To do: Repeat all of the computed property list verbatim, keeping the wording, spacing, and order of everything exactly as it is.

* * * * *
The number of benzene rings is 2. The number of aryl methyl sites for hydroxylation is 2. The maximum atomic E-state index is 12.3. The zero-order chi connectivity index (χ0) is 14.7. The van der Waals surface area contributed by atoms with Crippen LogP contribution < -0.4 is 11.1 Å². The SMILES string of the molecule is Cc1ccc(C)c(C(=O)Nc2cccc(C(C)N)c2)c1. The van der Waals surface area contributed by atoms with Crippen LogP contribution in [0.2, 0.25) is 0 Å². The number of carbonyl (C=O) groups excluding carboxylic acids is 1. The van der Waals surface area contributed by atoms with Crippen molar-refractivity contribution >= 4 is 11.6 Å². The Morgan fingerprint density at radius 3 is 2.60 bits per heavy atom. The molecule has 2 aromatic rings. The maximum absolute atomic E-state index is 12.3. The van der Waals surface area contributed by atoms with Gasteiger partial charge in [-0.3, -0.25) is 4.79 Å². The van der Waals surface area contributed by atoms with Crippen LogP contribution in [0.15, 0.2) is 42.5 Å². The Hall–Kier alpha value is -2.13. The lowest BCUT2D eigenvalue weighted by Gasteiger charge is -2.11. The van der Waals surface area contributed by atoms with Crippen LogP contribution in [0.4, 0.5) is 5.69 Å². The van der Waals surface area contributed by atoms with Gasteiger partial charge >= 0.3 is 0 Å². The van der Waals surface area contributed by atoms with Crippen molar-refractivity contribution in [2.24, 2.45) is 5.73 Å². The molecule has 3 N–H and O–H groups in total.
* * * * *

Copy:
The number of benzene rings is 2. The number of aryl methyl sites for hydroxylation is 2. The maximum atomic E-state index is 12.3. The zero-order chi connectivity index (χ0) is 14.7. The van der Waals surface area contributed by atoms with Crippen LogP contribution < -0.4 is 11.1 Å². The SMILES string of the molecule is Cc1ccc(C)c(C(=O)Nc2cccc(C(C)N)c2)c1. The van der Waals surface area contributed by atoms with Crippen LogP contribution in [0.2, 0.25) is 0 Å². The number of carbonyl (C=O) groups excluding carboxylic acids is 1. The van der Waals surface area contributed by atoms with Crippen molar-refractivity contribution >= 4 is 11.6 Å². The Morgan fingerprint density at radius 3 is 2.60 bits per heavy atom. The molecule has 2 aromatic rings. The maximum absolute atomic E-state index is 12.3. The van der Waals surface area contributed by atoms with Gasteiger partial charge in [-0.3, -0.25) is 4.79 Å². The van der Waals surface area contributed by atoms with Crippen LogP contribution in [0.15, 0.2) is 42.5 Å². The Hall–Kier alpha value is -2.13. The lowest BCUT2D eigenvalue weighted by Gasteiger charge is -2.11. The van der Waals surface area contributed by atoms with Crippen LogP contribution in [0.4, 0.5) is 5.69 Å². The van der Waals surface area contributed by atoms with Gasteiger partial charge >= 0.3 is 0 Å². The van der Waals surface area contributed by atoms with Crippen molar-refractivity contribution in [2.24, 2.45) is 5.73 Å². The molecule has 3 N–H and O–H groups in total.